Château de L’Hermitage sits on the Cap d’Ail, an area Page described as ‘a steep rocky hillside between the Lower Corniche and the sea’ (Education, 301). The Rossis’ new garden was focused largely, therefore, around a flat space of land close to the house. Here, a lawn was laid to face a large entrance courtyard. A collection of palm trees, found elsewhere on the property, were carefully positioned to create the most impact. Although there are no formal plans in the Russell Page archive for L’Hermitage, the sketches do give some sense of how the tree planting scheme evolved. They also feature the curved swimming pool which Page designed. It is a draft text by Page, however, written for his proposed sequel to The Education of a Gardener, that most details the creation of the garden:

In the sixties I was to make one more garden quite close to Monte Carlo, for a relatively small new house replacing a huge late Victoria villa of which only the front hall, some sixty foot long by thirty feet high, remained in the most elaborate bastard Rococo imaginable. The site was some 26 acres of precipitous and rocky hillside, thickly treed with Aleppo pines – only a small area near the house was approximately level, leaving room for a large entrance courtyard on one side, and on the other a relatively small lawn with steep scarfs of rock like a broken cliff running uphill to the Moyen Corniche to the north and down to the Lower Corniche and the sea to the south at the far end of the lawn and banked by superb groups of pine. I made a simple loosely curving swimming pool, fed by an artificial cataract of water tumbling over great rocks from thirty foot up the steep hillside. The planting is very simple. We found in a neglected garden one fine old sago-palm, Cycas revoluta, which set us searching for miles around to discover more specimens. Finally we accumulated seven superb specimens, mostly with two or more stems, we set them in the lawn, being very careful to study the various forms and the volumes and, even more important, the spaces between them. It was an operation like the placing of sculpture, and I have to admit that my admiration of the relation between the stones in the Ryoangi sand garden in Kyoto taught me how to handle the volumes and cast shadows of the sago-palms, interesting in themselves, giving a sense of added distance between the house and pool beyond which was a gentler slope under the picturesque forms made by the reddish trunks of pine trees. My first thought was to underplant these trees with colonies of blue agapanthus, but my client, whose taste I had admired for many years, decided he disliked agapanthus and suggested pink ivy-leaved Pelargoniums, which I had always disliked. However, it was his garden so we raised literally thousands of cuttings, and under the pines and wherever we could find pockets of soil in the cliffs – in went the pink Geraniums, which in the broken sunlight under the trees have lost their window box vulgarity and complete a garden scene like no other which takes on extra magic at night when, from a keyboard inside the house a sense of discreet and differing lighting schemes illuminate the waterfalls and trees and cliffs. (qtd. in van Zuylen 77)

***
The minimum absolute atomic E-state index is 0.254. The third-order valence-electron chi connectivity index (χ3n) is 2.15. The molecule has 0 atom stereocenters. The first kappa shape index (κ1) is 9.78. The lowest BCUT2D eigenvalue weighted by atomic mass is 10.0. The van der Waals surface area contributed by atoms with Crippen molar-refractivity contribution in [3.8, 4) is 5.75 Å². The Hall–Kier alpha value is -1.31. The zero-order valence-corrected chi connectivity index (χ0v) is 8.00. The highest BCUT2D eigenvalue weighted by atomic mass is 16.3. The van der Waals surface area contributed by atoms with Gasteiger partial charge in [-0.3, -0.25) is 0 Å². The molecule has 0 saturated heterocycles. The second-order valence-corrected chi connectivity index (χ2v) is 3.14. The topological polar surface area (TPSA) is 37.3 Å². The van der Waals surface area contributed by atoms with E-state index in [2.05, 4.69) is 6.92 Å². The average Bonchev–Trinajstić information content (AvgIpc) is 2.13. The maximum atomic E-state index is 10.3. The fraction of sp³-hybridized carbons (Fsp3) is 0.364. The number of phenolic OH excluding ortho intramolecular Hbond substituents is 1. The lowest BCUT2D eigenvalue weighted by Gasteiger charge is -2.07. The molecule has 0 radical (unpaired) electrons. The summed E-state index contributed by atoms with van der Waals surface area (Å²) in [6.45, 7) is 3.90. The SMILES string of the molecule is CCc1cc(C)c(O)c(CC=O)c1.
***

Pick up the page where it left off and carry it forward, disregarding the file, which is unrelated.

A small number of informal colour photographs of the garden give visual expression to Page’s words: they provide glimpses of the pool and Count Rossi’s pink Pelargoniums, growing in masses beneath the pine trees.

The dates on the drawings suggest that Page only worked on the garden for a short period of time in the early 1970s. The property has remained in private hands, but the landscaping is unlikely to have remained as Page designed.

Literature

Page, Russell. The Education of a Gardener. Harvill, 1994.

van Zuylen, Gabrielle and Marina Schinz. The Gardens of Russell Page. Frances Lincoln Ltd, 2008.

Related material in the Archive of Garden Design

RP/1/10/7: Castello Carpeneto, Piedmont, 1951-1956

RP/4/3/30: Château de L’Hermitage, Photographs of the Garden

Related material elsewhere

There are also several mounted colour transparencies of Count Rossi’s garden in the south of France in the RHS Lindley Library reference collection (PAG/2/3/12 and PAG/2/3/13).